What is brain cancer?
Brain tumors are masses of abnormal cells in the brain. Tumors in the brain can be especially dangerous, as even those that are benign can grow large enough to press on other parts of the brain and cause damage to essential functions.
It is important to note that brain tumors rarely spread to other organs, although malignant (cancerous) tumors may spread within the central nervous system.
What are the signs of brain tumors?
Brain tumors can develop slowly over a long period of time or develop suddenly. When a tumor grows into brain tissue, it causes pressure inside the skull to rise. This intracranial pressure can cause symptoms such as:
- Blurred vision
- Balance problems
- Personality or behavior changes
- Drowsiness or coma
For most cancer types, the stage of the cancer is determined by if and how far the cancer has spread. However, with brain tumors, there is no formal staging system because the cancer does not typically spread to other parts of the body. Other factors that help determine a patient’s prognosis are age, functional status, tumor type, size and location of the tumor, extent of surgery and the types of genetic mutations driving cancer development and growth.
Every brain tumor is different, and thus, so are the symptoms and treatments. Your comprehensive care team will take into account all of your factors to determine the best treatment plan for you. During the cancer journey, patients will typically see a neuro-oncologist, neurosurgeon, radiation oncologist as well as a nurse navigator to guide them through their treatment plan. Standard treatments for adult brain cancer patients include:
- Radiation therapy
- Targeted therapy, immunotherapy and clinical trials
The brain and spine tumor program at Sarah Cannon Cancer Institute at HCA Midwest Health provides comprehensive state-of-the-art medical care for patients with a variety of benign and malignant brain tumors.
“We specialize in personalized care for our community, tailoring patient’s treatment plans based on their genetic profile,” said Amandeep Kalra, MD, Medical Director of Neurooncology at Sarah Cannon Cancer Institute at HCA Midwest Health. “We offer advanced cutting-edge cancer treatments including immunotherapy and clinical trials.”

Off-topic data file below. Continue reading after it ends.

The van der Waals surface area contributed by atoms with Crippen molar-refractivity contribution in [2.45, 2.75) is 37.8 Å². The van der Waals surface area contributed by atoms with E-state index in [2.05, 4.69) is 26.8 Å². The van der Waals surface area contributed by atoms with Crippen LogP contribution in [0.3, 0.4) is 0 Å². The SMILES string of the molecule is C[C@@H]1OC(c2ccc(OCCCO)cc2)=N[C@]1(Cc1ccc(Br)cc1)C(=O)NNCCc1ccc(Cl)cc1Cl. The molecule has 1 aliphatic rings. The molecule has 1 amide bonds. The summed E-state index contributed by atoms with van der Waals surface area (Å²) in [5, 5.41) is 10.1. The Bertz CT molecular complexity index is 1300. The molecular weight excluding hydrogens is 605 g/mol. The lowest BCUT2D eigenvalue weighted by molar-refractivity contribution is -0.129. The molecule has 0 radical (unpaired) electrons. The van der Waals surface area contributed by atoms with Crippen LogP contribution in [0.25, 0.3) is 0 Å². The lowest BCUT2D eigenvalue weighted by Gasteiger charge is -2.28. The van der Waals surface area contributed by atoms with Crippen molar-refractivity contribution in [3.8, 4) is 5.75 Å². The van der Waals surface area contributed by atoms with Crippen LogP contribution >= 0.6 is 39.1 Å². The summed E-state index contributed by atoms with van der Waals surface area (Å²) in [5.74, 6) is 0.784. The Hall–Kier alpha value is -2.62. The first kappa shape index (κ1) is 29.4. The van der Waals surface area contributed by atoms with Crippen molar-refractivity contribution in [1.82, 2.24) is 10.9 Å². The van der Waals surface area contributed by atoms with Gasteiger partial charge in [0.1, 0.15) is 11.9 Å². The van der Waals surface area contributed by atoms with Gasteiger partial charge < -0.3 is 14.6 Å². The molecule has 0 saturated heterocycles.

Surgery on brain tumors may be performed for removal of the tumor, debulking of the tumor to relieve intracranial pressure or to biopsy of the tumor. The most common type of surgery to remove a brain tumor is a craniotomy.
Radiation for brain cancer patients is typically used after surgery to kill remaining tumor cells, but may also serve as the main treatment if surgery is not an option. The most common type of radiation therapy is external beam radiation. Sarah Cannon Cancer Institute at HCA Midwest Health offers advanced radiation treatments including IMRT, SRS.
Chemotherapy uses drugs that target cancer cells and is administered either by mouth or through an IV. Chemotherapy is commonly used for fast-growing tumors and is often used in combination with radiation and/or surgery. For advanced tumors or tumors that have returned or progressed, it may also be used alone.
Targeted Therapy, Immunotherapy and Clinical Trials
Targeted therapy is designed to identify and attack specific cancer cells without harming normal cells. Targeted therapies are chosen based on a patient’s genetic profile. Targeted therapies can also be used to activate cells to carry drugs, toxins or radioactive material directly to cancer cells in the brain. Cutting-edge immunotherapy treatments and clinical trials are also available for brain tumor patients. Talk with your neuro-oncologist about your treatment options.